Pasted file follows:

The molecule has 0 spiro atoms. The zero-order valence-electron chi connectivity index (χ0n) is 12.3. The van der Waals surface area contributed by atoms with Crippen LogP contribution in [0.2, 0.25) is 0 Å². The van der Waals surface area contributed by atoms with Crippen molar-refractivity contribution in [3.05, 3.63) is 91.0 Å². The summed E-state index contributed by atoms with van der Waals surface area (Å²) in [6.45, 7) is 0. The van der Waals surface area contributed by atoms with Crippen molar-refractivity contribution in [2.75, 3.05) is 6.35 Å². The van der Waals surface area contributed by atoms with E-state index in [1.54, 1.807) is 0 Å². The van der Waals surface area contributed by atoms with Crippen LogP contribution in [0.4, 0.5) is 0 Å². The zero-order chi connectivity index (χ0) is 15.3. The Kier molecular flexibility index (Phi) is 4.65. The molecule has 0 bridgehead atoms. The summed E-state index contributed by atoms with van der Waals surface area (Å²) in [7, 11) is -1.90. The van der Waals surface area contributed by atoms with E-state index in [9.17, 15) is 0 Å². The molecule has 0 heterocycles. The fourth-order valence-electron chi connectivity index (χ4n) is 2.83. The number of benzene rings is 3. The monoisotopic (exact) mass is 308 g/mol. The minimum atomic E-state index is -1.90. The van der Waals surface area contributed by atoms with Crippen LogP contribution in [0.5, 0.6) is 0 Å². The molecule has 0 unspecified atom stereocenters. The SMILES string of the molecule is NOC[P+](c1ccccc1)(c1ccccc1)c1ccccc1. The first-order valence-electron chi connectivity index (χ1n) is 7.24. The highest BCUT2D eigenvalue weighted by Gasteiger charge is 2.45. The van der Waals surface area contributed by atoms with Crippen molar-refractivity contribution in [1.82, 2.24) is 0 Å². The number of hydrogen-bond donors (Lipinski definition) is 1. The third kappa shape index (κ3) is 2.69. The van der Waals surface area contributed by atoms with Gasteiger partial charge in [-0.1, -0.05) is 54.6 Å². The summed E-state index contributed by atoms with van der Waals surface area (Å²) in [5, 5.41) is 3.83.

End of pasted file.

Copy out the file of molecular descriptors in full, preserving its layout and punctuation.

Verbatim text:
The molecule has 0 spiro atoms. The zero-order valence-electron chi connectivity index (χ0n) is 12.3. The van der Waals surface area contributed by atoms with Crippen LogP contribution in [0.2, 0.25) is 0 Å². The van der Waals surface area contributed by atoms with Crippen molar-refractivity contribution in [3.05, 3.63) is 91.0 Å². The summed E-state index contributed by atoms with van der Waals surface area (Å²) in [6.45, 7) is 0. The van der Waals surface area contributed by atoms with Crippen molar-refractivity contribution in [2.75, 3.05) is 6.35 Å². The van der Waals surface area contributed by atoms with E-state index in [1.54, 1.807) is 0 Å². The van der Waals surface area contributed by atoms with Crippen LogP contribution in [0.4, 0.5) is 0 Å². The zero-order chi connectivity index (χ0) is 15.3. The Kier molecular flexibility index (Phi) is 4.65. The molecule has 0 bridgehead atoms. The summed E-state index contributed by atoms with van der Waals surface area (Å²) in [7, 11) is -1.90. The van der Waals surface area contributed by atoms with E-state index in [9.17, 15) is 0 Å². The molecule has 0 heterocycles. The fourth-order valence-electron chi connectivity index (χ4n) is 2.83. The number of benzene rings is 3. The monoisotopic (exact) mass is 308 g/mol. The minimum atomic E-state index is -1.90. The van der Waals surface area contributed by atoms with Crippen LogP contribution in [0.5, 0.6) is 0 Å². The molecule has 0 unspecified atom stereocenters. The SMILES string of the molecule is NOC[P+](c1ccccc1)(c1ccccc1)c1ccccc1. The first-order valence-electron chi connectivity index (χ1n) is 7.24. The highest BCUT2D eigenvalue weighted by Gasteiger charge is 2.45. The van der Waals surface area contributed by atoms with Crippen molar-refractivity contribution in [1.82, 2.24) is 0 Å². The number of hydrogen-bond donors (Lipinski definition) is 1. The third kappa shape index (κ3) is 2.69. The van der Waals surface area contributed by atoms with Gasteiger partial charge in [-0.1, -0.05) is 54.6 Å². The summed E-state index contributed by atoms with van der Waals surface area (Å²) in [5, 5.41) is 3.83.